5 email segmentation tips to improve your results

McKenzie Gregory

Still not sold on the value of segmenting your email list?

List segmentation is absolutely key to sending your most targeted, relevant messaging possible—and it leads to big-time results. According to eMarketer, 39% of email marketers that practice list segmentation get better open rates, 28% see lower opt-out and unsubscribe rates, and 24% see better email deliverability, increased sales leads, and greater revenue. However, as we found in our 2018 Email Marketing Industry Report, 63% of marketers say less than half of their emails are segmented. 

Since every audience is different, there’s no single, ultimate way to segment that works for everyone. But here are five quick ideas that have been effective for many brands. Use one, some, or all of these ideas to start sending more personalized messages and boost your success rates in no time!


1. Gather customer data from the get-go.

Want to start segmenting? First, you need to gather some information about your subscribers! This signup form from Catbird asks for a lot of info right out the gate. While we don’t normally advocate putting this many fields on an email signup form, Catbird does a smart thing and only requires the email address. That way, each new subscriber gets to choose whether or not they want to share information like their location and birthday during the signup process. It’s a win-win: They stay happy and in control of their customer experience, and Catbird gets the opportunity to find out more about their audience from the very start.



2. Say “Happy Birthday!”

A personalized birthday message is table stakes in the email marketing game these days, so if you can get ahold of the data, it’s a great way to start segmenting your subscribers. This sort of message gives people a nice, warm-and-fuzzy impression of your brand. Plus, birthday emails can lift conversion rates by 60% over non-birthday email messages with the same offer (ClickZ), making them an incredibly effective marketing tactic.

This doesn't just apply to birthdays, either—any sort of date-based segment, like signup anniversary or last visit to your brick-and-mortar store—can serve as a helpful way to break up your audience and deliver relevant messaging. 



3. Use segments that make sense for YOUR brand.

Here’s a fantastic example of really brand-specific segments. The marketers at Bob’s Red Mill serve content to their subscribers based on dietary preferences: in this case, gluten-free versus non-gluten-free. The special attention to detail makes customers feel incredibly valued and shows you’re paying attention to their individual needs.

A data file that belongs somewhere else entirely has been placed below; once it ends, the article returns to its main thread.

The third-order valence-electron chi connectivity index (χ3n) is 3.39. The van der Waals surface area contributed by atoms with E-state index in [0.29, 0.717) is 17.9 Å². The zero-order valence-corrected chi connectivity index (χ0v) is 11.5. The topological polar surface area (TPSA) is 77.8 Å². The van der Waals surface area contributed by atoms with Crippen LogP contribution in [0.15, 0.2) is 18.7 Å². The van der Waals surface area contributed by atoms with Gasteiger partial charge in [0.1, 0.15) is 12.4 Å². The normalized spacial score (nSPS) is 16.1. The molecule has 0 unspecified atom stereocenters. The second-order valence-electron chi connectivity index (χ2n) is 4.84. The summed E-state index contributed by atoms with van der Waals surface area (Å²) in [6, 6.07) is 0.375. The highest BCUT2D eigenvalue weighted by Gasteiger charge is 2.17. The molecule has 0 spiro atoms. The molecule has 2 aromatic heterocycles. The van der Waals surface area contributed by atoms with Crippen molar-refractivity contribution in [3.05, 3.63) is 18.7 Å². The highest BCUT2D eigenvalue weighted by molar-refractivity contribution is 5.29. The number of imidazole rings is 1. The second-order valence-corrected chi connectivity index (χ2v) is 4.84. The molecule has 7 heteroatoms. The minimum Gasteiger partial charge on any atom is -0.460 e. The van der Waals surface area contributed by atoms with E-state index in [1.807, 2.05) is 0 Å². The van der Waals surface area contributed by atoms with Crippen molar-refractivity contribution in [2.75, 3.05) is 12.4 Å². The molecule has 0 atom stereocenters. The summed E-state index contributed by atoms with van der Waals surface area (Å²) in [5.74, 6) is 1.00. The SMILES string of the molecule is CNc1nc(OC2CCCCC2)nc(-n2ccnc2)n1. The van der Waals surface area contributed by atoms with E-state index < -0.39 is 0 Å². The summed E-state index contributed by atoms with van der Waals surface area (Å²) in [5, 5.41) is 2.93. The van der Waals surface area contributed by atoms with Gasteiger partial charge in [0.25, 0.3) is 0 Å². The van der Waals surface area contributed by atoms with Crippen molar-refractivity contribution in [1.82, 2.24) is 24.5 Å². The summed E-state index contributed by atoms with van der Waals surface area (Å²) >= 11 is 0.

4. Segment by location.

Another piece of information you can find out pretty easily—either at signup or early-on in your relationship with subscribers—is their location! In this email, Madewell provides a map so subscribers know there's a brick-and-mortar store nearby. That way, they can shop whichever way they prefer… and are much more likely to buy because of it!



5. Keep the customer lifecycle in mind.

More advanced marketers can segment based on where customers are in the buying cycle. In this example from the Dallas Symphony, the general message is the same, but the team used dynamic content so the headers and the special offer would change depending on whether someone was a student, a non-student, or had already purchased tickets. It’s the ultimate in personalization, and it truly works—personalized email delivers 6x higher transaction rates (Experian).



Wrap up 

Relevancy is everything in email marketing.

Consistently delivering a specific, tailored message to smaller groups of subscribers is one of the best ways to make your email marketing as relevant as possible, so find creative ways to segment, and segment as much as possible to see your best results yet. 

About the Author

McKenzie Gregory

McKenzie Gregory is a senior content manager on Emma’s marketing team. A Nashville native, she can be found covering all things email on the Emma blog, debating hyphenation rules, and watching obscene amounts of Netflix without a trace of shame.

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